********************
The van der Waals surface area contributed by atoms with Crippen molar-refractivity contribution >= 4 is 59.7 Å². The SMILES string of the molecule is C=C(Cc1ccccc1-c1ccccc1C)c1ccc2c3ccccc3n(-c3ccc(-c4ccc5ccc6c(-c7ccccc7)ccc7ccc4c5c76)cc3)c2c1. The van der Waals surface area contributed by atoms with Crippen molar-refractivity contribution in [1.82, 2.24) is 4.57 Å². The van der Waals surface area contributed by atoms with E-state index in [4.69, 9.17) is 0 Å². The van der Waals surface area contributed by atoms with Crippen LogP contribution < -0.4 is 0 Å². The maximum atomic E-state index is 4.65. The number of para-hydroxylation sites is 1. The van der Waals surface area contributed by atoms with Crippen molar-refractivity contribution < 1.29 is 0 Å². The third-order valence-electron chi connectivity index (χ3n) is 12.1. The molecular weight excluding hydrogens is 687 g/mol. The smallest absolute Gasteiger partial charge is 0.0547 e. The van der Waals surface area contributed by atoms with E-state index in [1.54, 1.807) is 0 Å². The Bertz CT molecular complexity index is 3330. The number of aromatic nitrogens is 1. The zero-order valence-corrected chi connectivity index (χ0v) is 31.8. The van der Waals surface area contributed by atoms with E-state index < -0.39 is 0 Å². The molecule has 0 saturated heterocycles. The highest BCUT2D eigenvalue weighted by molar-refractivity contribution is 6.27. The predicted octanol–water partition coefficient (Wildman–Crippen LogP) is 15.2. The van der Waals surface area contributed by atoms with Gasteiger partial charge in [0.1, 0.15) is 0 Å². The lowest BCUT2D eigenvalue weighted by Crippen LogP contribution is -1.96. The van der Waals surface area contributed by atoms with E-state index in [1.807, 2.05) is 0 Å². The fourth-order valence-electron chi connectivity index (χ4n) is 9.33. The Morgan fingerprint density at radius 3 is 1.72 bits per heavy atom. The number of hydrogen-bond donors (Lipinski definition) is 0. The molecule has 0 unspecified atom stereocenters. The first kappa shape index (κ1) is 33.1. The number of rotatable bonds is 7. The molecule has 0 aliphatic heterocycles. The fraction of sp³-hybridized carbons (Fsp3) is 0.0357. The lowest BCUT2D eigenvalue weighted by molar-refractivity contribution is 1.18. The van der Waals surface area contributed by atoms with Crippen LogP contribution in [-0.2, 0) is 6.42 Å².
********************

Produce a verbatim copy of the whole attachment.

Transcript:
The van der Waals surface area contributed by atoms with Crippen molar-refractivity contribution >= 4 is 59.7 Å². The SMILES string of the molecule is C=C(Cc1ccccc1-c1ccccc1C)c1ccc2c3ccccc3n(-c3ccc(-c4ccc5ccc6c(-c7ccccc7)ccc7ccc4c5c76)cc3)c2c1. The van der Waals surface area contributed by atoms with Crippen molar-refractivity contribution in [1.82, 2.24) is 4.57 Å². The van der Waals surface area contributed by atoms with E-state index in [4.69, 9.17) is 0 Å². The van der Waals surface area contributed by atoms with Crippen LogP contribution < -0.4 is 0 Å². The maximum atomic E-state index is 4.65. The number of para-hydroxylation sites is 1. The van der Waals surface area contributed by atoms with Crippen molar-refractivity contribution < 1.29 is 0 Å². The third-order valence-electron chi connectivity index (χ3n) is 12.1. The molecular weight excluding hydrogens is 687 g/mol. The smallest absolute Gasteiger partial charge is 0.0547 e. The van der Waals surface area contributed by atoms with E-state index in [1.54, 1.807) is 0 Å². The Bertz CT molecular complexity index is 3330. The number of aromatic nitrogens is 1. The zero-order valence-corrected chi connectivity index (χ0v) is 31.8. The van der Waals surface area contributed by atoms with E-state index < -0.39 is 0 Å². The molecule has 0 saturated heterocycles. The highest BCUT2D eigenvalue weighted by molar-refractivity contribution is 6.27. The predicted octanol–water partition coefficient (Wildman–Crippen LogP) is 15.2. The van der Waals surface area contributed by atoms with Gasteiger partial charge in [0.1, 0.15) is 0 Å². The lowest BCUT2D eigenvalue weighted by Crippen LogP contribution is -1.96. The van der Waals surface area contributed by atoms with E-state index in [1.807, 2.05) is 0 Å². The fourth-order valence-electron chi connectivity index (χ4n) is 9.33. The Morgan fingerprint density at radius 3 is 1.72 bits per heavy atom. The number of hydrogen-bond donors (Lipinski definition) is 0. The molecule has 0 unspecified atom stereocenters. The first kappa shape index (κ1) is 33.1. The number of rotatable bonds is 7. The molecule has 0 aliphatic heterocycles. The fraction of sp³-hybridized carbons (Fsp3) is 0.0357. The lowest BCUT2D eigenvalue weighted by molar-refractivity contribution is 1.18. The van der Waals surface area contributed by atoms with Crippen LogP contribution in [-0.2, 0) is 6.42 Å².